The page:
youtube-dl -o - <webpage> | vlc - shows a video in VLC. However, the video is piped (through something like fd://0), which inhibits the possibility to jump forwards/backwards.

However, youtube-dl -j <webpage> lists JSON data which contains several "url" properties. If you do vlc <url>, VLC now shows video length, lets us jump, etc. like if we were playing a local video.

Question: Now, it's perfectly possible to write a small Python script that extracts the URL, but is there a simple way to do this using only simple Bash, preferably a one-liner?

Note: youtube-dl -j lists an array of video streams in different qualities, and it's desirable to pick the video with the highest quality.

  • To move on the stream, you need to store the file. The simple way: you create a temporary file (use mktemp), and you download the youtube video there. You feed the file to vlc. You remove the file (and because it is in /tmp/, if something go wrong, the file will be removed anyway. – Giacomo Catenazzi Feb 5 at 8:46
  • @GiacomoCatenazzi: Storing the file is not necessary, like written in the second paragraph. You can move on the file by using the technique described in the second paragraph. – forthrin Feb 5 at 8:54
  • I'm not understanding vlc json->...->url: are you meaning "get json from youtube-dl, parse it, extract one URL and feed that to vlc? – fra-san Feb 5 at 11:48
  • @fra-san: Correct! – forthrin Feb 5 at 14:12

Parsing JSON in the shell is generally not a great idea. You can easily find that, on U&L, almost all the answers to questions along the lines of "how can I parse this JSON in the shell?" end up using specialized tools (e.g. jq or jshon).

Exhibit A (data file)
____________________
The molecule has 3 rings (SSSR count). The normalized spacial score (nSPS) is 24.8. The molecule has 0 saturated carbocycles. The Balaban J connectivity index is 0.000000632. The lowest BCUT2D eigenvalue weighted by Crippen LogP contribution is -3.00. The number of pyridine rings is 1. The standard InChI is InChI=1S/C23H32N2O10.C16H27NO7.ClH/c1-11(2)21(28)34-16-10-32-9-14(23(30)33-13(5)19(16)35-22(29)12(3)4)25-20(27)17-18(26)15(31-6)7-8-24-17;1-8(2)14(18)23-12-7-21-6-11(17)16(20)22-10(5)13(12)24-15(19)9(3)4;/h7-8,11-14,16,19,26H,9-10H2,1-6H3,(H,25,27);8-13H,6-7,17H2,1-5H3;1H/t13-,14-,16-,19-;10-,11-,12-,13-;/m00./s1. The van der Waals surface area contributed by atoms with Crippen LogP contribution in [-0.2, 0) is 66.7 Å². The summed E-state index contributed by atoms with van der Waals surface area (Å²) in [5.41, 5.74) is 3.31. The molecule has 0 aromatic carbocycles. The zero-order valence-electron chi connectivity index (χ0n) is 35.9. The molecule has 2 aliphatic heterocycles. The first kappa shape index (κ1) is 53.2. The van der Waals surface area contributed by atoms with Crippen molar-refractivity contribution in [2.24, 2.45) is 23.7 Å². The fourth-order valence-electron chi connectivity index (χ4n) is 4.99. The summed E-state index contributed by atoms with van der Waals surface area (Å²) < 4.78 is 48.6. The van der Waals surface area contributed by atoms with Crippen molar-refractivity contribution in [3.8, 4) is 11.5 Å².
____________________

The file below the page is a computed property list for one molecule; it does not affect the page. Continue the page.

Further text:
This is why I suggest to leverage the ability of youtube-dl to select one video version when more than one is available and to print its URL on standard output instead of downloading it:

  • --format or -f: lets you... specify a format. To have the highest quality, just specify best. Actually, in your case this is probably not required, because (see manual page youtube-dl(1)):

    By default youtube-dl tries to download the best available quality

  • --get-url, or -g, avoids downloading any video and only prints the URL of the selected one to standard output.

Then, leverage the ability of vlc to play (and seek) a video from URL. You can either pipe the URL to vlc:

youtube-dl --get-url --format best 'https://www.youtube.com/watch?v=video_id' | vlc -

or use command substitution to invoke vlc with the URL as argument:

vlc "$(youtube-dl --get-url --format best 'https://www.youtube.com/watch?v=video_id')"
  • Very nice! I can confirm that the latter solution works as expected. I hope others will find this useful! PS! It would be even better if there was a way to get subtitles support this way. I'm suspecting this will be a bit messy unless we can count on some developer support. – forthrin Feb 6 at 7:47
  • @forthrin Glad to hear that. Unfortunately I'm not aware of any way to let vlc get subtitles from Youtube (or anything else that is not a subtitles file). – fra-san Feb 6 at 8:11
  • Simple: You can do vlc --sub-file video.srt video.mp4. The question is how to get the subtitle file directly from youtube-dl directly on the command line, in a single go. I've requested support for this from the developers. – forthrin Feb 6 at 9:11

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